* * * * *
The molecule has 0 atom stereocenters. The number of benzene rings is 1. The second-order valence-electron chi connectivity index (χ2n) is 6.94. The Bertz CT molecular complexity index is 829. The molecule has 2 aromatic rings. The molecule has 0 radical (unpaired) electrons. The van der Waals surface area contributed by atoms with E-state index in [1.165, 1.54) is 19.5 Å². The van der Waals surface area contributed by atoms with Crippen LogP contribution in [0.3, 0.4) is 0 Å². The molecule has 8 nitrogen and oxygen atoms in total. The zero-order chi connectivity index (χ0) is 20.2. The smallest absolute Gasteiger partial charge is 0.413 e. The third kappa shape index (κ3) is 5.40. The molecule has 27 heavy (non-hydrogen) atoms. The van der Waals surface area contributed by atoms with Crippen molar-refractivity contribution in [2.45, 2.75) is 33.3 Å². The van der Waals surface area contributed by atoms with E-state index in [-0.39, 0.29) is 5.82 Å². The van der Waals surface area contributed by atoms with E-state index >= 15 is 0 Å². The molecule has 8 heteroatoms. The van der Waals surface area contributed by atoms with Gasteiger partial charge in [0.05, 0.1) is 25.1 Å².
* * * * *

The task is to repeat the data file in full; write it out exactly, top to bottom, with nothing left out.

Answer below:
The molecule has 0 atom stereocenters. The number of benzene rings is 1. The second-order valence-electron chi connectivity index (χ2n) is 6.94. The Bertz CT molecular complexity index is 829. The molecule has 2 aromatic rings. The molecule has 0 radical (unpaired) electrons. The van der Waals surface area contributed by atoms with E-state index in [1.165, 1.54) is 19.5 Å². The van der Waals surface area contributed by atoms with Crippen LogP contribution in [0.3, 0.4) is 0 Å². The molecule has 8 nitrogen and oxygen atoms in total. The zero-order chi connectivity index (χ0) is 20.2. The smallest absolute Gasteiger partial charge is 0.413 e. The third kappa shape index (κ3) is 5.40. The molecule has 27 heavy (non-hydrogen) atoms. The van der Waals surface area contributed by atoms with Crippen molar-refractivity contribution in [2.45, 2.75) is 33.3 Å². The van der Waals surface area contributed by atoms with E-state index in [-0.39, 0.29) is 5.82 Å². The van der Waals surface area contributed by atoms with E-state index >= 15 is 0 Å². The molecule has 8 heteroatoms. The van der Waals surface area contributed by atoms with Gasteiger partial charge in [0.05, 0.1) is 25.1 Å².